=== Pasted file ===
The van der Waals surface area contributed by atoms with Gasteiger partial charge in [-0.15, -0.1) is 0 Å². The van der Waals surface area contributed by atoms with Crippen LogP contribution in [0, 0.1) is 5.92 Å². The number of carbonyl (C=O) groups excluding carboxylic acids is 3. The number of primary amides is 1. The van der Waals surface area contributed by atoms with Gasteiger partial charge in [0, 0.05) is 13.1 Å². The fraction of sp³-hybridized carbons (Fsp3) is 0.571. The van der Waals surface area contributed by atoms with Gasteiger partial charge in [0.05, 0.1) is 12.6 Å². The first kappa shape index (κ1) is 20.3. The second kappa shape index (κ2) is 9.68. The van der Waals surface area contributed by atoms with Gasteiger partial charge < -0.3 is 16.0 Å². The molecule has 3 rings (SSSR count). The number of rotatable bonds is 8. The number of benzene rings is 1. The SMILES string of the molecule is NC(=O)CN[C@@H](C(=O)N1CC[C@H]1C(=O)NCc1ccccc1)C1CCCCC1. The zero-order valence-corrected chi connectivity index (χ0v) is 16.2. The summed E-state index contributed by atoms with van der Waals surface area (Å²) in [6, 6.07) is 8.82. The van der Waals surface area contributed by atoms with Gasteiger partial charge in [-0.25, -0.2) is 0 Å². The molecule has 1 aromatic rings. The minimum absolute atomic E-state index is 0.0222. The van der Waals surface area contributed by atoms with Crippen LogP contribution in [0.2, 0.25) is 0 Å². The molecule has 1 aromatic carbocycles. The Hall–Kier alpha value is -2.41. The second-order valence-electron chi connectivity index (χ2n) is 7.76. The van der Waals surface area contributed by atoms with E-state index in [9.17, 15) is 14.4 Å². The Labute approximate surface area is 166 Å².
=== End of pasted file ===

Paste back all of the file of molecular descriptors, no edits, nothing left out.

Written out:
The van der Waals surface area contributed by atoms with Gasteiger partial charge in [-0.15, -0.1) is 0 Å². The van der Waals surface area contributed by atoms with Crippen LogP contribution in [0, 0.1) is 5.92 Å². The number of carbonyl (C=O) groups excluding carboxylic acids is 3. The number of primary amides is 1. The van der Waals surface area contributed by atoms with Gasteiger partial charge in [0, 0.05) is 13.1 Å². The fraction of sp³-hybridized carbons (Fsp3) is 0.571. The van der Waals surface area contributed by atoms with Gasteiger partial charge in [0.05, 0.1) is 12.6 Å². The first kappa shape index (κ1) is 20.3. The second kappa shape index (κ2) is 9.68. The van der Waals surface area contributed by atoms with Gasteiger partial charge < -0.3 is 16.0 Å². The molecule has 3 rings (SSSR count). The number of rotatable bonds is 8. The number of benzene rings is 1. The SMILES string of the molecule is NC(=O)CN[C@@H](C(=O)N1CC[C@H]1C(=O)NCc1ccccc1)C1CCCCC1. The zero-order valence-corrected chi connectivity index (χ0v) is 16.2. The summed E-state index contributed by atoms with van der Waals surface area (Å²) in [6, 6.07) is 8.82. The van der Waals surface area contributed by atoms with Gasteiger partial charge in [-0.25, -0.2) is 0 Å². The molecule has 1 aromatic rings. The minimum absolute atomic E-state index is 0.0222. The van der Waals surface area contributed by atoms with Crippen LogP contribution in [0.2, 0.25) is 0 Å². The molecule has 1 aromatic carbocycles. The Hall–Kier alpha value is -2.41. The second-order valence-electron chi connectivity index (χ2n) is 7.76. The van der Waals surface area contributed by atoms with E-state index in [9.17, 15) is 14.4 Å². The Labute approximate surface area is 166 Å².